The computer may operate in a networked environment using logical connections to one or more remote computers, such as a remote computer 580. The remote computer 580 may be a personal computer, a server, a router, a network PC, a peer device or other common network node, and typically includes many or all of the elements described above relative to computer 500, although only a memory storage device 581 has been illustrated in FIG. 5. The logical connections depicted in FIG. 5 include a local area network (LAN) 571 and a wide area network (WAN) 573, but may also include other networks. Such networking environments are commonplace in offices, enterprise-wide computer networks, intranets, and the Internet.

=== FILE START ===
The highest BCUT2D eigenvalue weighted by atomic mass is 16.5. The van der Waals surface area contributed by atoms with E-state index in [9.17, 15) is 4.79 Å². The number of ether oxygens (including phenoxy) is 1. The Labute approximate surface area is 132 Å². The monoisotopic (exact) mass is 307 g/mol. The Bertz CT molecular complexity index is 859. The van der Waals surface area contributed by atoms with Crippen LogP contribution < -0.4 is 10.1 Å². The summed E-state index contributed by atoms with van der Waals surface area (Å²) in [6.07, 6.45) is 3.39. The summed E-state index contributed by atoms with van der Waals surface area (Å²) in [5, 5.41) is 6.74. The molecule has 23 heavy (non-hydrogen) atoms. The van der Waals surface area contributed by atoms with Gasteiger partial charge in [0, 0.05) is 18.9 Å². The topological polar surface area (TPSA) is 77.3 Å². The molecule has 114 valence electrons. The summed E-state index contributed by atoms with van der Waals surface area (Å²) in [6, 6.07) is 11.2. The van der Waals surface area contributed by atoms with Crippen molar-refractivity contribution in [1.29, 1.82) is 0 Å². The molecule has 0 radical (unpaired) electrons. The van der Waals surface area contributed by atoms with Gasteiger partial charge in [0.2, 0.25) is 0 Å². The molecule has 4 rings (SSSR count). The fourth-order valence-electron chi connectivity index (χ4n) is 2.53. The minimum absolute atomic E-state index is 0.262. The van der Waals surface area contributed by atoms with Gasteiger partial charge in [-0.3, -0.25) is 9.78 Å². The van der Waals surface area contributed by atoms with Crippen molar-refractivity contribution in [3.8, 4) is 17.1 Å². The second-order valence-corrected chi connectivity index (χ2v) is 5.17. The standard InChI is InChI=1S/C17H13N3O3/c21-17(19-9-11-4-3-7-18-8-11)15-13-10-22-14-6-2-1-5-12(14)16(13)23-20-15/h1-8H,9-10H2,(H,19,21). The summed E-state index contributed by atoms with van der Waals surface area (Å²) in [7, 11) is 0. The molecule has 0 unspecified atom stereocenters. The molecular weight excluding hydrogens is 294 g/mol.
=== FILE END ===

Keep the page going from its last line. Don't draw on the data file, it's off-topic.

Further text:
When used in a LAN networking environment, the computer 500 is connected to the LAN 571 through a network interface or adapter 570. When used in a WAN networking environment, the computer 500 typically includes a modem 572 or other means for establishing communications over the WAN 573, such as the Internet. The modem 572, which may be internal or external, may be connected to the system bus 521 via the user input interface 560, or other appropriate mechanism. In a networked environment, program modules depicted relative to the computer 500, or portions thereof, may be stored in the remote memory storage device. By way of example, and not limitation, FIG. 5 illustrates remote application programs 585 as residing on memory device 581. It will be appreciated that the network connections shown are exemplary and other means of establishing a communications link between the computers may be used.